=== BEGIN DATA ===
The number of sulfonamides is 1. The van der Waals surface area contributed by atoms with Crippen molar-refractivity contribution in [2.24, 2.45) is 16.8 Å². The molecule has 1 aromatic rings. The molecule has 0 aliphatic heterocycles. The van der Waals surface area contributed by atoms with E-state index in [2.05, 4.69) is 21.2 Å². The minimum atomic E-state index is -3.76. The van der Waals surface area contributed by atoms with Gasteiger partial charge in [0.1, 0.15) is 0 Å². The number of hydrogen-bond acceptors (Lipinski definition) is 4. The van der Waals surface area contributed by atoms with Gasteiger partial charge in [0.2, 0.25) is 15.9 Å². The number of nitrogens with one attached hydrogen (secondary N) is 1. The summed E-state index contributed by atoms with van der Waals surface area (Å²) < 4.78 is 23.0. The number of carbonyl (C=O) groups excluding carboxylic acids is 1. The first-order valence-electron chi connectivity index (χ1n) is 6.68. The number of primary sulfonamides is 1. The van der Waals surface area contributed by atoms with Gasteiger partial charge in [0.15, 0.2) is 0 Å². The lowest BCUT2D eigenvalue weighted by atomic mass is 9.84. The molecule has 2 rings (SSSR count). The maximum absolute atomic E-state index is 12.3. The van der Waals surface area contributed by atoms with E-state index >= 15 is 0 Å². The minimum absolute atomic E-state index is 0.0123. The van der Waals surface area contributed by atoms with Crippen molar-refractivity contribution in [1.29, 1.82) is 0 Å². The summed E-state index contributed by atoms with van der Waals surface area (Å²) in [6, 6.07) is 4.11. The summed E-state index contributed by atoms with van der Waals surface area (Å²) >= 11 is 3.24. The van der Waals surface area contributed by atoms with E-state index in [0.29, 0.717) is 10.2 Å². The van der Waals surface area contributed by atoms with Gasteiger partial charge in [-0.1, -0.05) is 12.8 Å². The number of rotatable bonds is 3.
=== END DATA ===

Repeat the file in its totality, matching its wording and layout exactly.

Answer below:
The number of sulfonamides is 1. The van der Waals surface area contributed by atoms with Crippen molar-refractivity contribution in [2.24, 2.45) is 16.8 Å². The molecule has 1 aromatic rings. The molecule has 0 aliphatic heterocycles. The van der Waals surface area contributed by atoms with E-state index in [2.05, 4.69) is 21.2 Å². The minimum atomic E-state index is -3.76. The van der Waals surface area contributed by atoms with Gasteiger partial charge in [0.1, 0.15) is 0 Å². The number of hydrogen-bond acceptors (Lipinski definition) is 4. The van der Waals surface area contributed by atoms with Gasteiger partial charge in [0.2, 0.25) is 15.9 Å². The number of nitrogens with one attached hydrogen (secondary N) is 1. The summed E-state index contributed by atoms with van der Waals surface area (Å²) < 4.78 is 23.0. The number of carbonyl (C=O) groups excluding carboxylic acids is 1. The first-order valence-electron chi connectivity index (χ1n) is 6.68. The number of primary sulfonamides is 1. The van der Waals surface area contributed by atoms with Gasteiger partial charge in [0.15, 0.2) is 0 Å². The lowest BCUT2D eigenvalue weighted by atomic mass is 9.84. The molecule has 2 rings (SSSR count). The maximum absolute atomic E-state index is 12.3. The van der Waals surface area contributed by atoms with E-state index >= 15 is 0 Å². The minimum absolute atomic E-state index is 0.0123. The van der Waals surface area contributed by atoms with Crippen molar-refractivity contribution in [1.29, 1.82) is 0 Å². The summed E-state index contributed by atoms with van der Waals surface area (Å²) in [6, 6.07) is 4.11. The summed E-state index contributed by atoms with van der Waals surface area (Å²) >= 11 is 3.24. The van der Waals surface area contributed by atoms with E-state index in [0.29, 0.717) is 10.2 Å². The van der Waals surface area contributed by atoms with Gasteiger partial charge in [-0.1, -0.05) is 12.8 Å². The number of rotatable bonds is 3.